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Wednesday, December 20, 2017

Court Rejects Challenges to City's Food Truck Ordinance

In 2012, the City of Chicago passed an ordinance expanding food truck operations within the City. That ordinance allowed trucks to prepare food on-site (rather than in a commercial kitchen) and established various location, operation, and inspection regulations. The ordinance also authorized the City to establish fixed stands where parking space for food trucks would be reserved. Outside of these "fixed stands," the ordinance allows food trucks to park in street parking for up to 2 hours, but prohibits trucks from parking within 200 feet of any restaurant. Finally, the ordinance requires food trucks to have a permanently installed and functioning GPS device.

Shortly after the ordinance was approved, LMP (the plaintiff) filed a lawsuit challenging two provisions of the food truck ordinance: (1) the 200 foot distance requirement from restaurants and (2) the GPS requirement. LMP claimed the first requirement violated due process and equal protection and the second violated the search, seizure and privacy protections of the Illinois constitution.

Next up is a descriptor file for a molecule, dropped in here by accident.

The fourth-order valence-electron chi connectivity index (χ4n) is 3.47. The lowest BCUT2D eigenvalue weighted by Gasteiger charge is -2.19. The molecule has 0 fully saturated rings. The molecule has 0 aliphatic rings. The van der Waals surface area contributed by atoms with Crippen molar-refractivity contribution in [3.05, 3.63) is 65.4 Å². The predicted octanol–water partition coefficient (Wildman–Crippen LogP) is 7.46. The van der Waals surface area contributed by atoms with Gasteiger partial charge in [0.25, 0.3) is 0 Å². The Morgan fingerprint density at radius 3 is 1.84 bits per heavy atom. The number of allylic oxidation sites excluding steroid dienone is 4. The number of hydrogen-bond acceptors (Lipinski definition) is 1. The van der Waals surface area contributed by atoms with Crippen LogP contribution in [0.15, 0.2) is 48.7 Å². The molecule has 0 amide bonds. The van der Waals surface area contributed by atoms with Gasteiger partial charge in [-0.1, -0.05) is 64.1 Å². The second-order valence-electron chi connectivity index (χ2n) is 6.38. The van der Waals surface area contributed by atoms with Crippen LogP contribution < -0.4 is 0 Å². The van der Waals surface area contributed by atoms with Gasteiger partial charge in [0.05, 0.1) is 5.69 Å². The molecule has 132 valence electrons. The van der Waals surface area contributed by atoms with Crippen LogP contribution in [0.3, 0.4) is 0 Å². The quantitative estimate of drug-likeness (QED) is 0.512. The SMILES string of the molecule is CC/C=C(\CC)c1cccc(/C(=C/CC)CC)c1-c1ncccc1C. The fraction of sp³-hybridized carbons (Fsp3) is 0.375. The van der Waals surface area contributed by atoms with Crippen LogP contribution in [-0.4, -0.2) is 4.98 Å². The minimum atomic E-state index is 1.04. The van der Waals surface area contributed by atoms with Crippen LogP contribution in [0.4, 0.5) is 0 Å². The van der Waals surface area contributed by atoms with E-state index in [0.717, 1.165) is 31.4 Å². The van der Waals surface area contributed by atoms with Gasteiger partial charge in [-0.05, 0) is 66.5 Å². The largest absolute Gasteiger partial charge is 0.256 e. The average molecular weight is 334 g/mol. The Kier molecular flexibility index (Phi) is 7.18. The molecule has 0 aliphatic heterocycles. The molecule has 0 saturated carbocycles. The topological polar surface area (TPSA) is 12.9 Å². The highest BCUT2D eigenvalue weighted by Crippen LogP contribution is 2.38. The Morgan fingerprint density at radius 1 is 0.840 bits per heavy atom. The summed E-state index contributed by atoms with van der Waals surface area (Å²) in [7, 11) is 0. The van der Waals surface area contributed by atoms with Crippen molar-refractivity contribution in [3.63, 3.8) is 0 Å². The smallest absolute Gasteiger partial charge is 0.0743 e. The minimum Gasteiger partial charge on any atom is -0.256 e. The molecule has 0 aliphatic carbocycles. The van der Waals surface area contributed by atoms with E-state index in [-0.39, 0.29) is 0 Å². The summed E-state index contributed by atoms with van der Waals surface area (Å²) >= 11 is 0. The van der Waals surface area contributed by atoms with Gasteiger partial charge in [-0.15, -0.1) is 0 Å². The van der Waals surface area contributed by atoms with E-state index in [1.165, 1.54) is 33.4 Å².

The trial court ruled in favor of the City, and LMP appealed. 

With respect to LMP's argument that the distance requirement violated due process, the court first determined that the right to pursue a profession (in this case, operate a food truck) is not a fundamental right for substantive due process. As a result, the City only had to show a rational basis for the restriction. The court concluded that the City satisfied that standard in showing that the restriction was intended to strike a balance between fixed restaurants (which pay real estate taxes and other fees to the City) and food trucks. The court also noted that there is no constitutional right to conduct business from the city street or sidewalk.

The court also rejected LMP's argument that the GPS requirement violated the state constitution, finding no seizure or search where the City did not physically enter the food truck to place the device so the cases involving government installation of a GPS device were not applicable. 

Post Authored by Julie Tappendorf


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